Although securities lending returns per security vary, the counterparty risk is independent of the securities on loan – rather, it is linked to who they are lent to. A judgement call is required to understand if the extra return received is worth the (albeit marginal) counterparty risk.
As part of our due diligence process for deciding which ETF providers to use, an important pillar is understanding the approach to securities lending.
The key areas we look at include:
- Security lending policy and philosophy
- Fees taken by the ETF manager
- ETF tracking difference
Different providers take differing approaches to securities lending. For example, Blackrock uses its scale and technology to generate security lending returns for its products, while being conscious of risk, using its Aladdin technology across the entire portfolio. Vanguard describes its approach as ‘value-based’, focusing on lending securities that earn high returns due to demand, often known as specials. At the other end of the scale, Lyxor does not engage in securities lending within its physical ETFs.
If an investor is genuinely concerned with counterparty risk, and wants to avoid this at all costs, then the Lyxor policy is the only one that does this fully.
For providers that do engage in lending, understanding how fees work is also a minefield. Sticking with Blackrock and Vanguard: Blackrock keeps 37.5% of the gross proceeds generated, paying the remaining 62.5% into the funds. On the other hand, Vanguard states that it does not keep any of the revenue for itself, however a fee is paid to its lending agent, typically up to around 10%.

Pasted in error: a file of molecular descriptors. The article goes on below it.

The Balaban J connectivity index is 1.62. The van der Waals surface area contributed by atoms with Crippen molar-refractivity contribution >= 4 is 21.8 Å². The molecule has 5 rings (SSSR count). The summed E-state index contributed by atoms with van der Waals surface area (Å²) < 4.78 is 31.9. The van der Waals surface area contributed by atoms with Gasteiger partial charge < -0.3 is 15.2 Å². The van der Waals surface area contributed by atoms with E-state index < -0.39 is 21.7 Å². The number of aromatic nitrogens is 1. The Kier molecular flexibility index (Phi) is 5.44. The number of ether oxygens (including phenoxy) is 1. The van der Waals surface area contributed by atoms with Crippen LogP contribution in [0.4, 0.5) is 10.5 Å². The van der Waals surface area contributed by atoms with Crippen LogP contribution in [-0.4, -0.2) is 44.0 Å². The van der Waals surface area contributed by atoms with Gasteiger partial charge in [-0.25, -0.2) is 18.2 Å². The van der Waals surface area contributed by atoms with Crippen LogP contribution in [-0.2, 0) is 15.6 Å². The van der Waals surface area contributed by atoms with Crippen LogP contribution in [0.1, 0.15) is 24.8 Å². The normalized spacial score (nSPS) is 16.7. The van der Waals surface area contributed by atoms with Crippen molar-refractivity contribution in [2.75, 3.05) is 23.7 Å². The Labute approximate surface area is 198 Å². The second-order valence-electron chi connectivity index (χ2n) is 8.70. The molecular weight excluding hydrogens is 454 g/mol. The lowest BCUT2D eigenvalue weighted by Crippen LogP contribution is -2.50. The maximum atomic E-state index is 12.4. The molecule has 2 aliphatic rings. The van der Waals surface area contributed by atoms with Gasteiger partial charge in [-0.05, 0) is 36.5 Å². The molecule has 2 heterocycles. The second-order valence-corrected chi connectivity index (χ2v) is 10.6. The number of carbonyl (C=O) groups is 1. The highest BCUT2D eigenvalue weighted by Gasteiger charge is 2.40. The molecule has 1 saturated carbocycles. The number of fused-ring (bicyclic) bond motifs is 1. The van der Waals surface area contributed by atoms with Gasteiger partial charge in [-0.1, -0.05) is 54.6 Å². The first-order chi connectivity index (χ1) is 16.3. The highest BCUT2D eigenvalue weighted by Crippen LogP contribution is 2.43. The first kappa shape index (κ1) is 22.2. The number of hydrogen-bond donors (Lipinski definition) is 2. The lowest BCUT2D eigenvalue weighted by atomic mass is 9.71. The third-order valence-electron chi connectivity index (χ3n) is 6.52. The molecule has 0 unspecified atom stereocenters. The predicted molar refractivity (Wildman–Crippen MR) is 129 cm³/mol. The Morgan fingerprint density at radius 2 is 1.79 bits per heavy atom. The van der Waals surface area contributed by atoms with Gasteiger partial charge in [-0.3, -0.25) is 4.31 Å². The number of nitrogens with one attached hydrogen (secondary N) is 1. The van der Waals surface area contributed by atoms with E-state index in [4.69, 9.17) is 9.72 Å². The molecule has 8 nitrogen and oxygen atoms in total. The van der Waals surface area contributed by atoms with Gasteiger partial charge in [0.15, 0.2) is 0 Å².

On the surface, it appears the Vanguard policy is much more investor friendly. This is why it is important to also consider indemnities and the actual return uplift to the fund.
An indemnity is an agreement from the lending agent to cover any losses from counterparty default. This is a complex legal arrangement and, much like in a synthetic ETF, it is impossible to reduce the risk to zero, as there is an extremely unlikely hypothetical situation where the indemnity may not protect an investor. However, different providers offer different levels of protection, and this may come with a higher fee.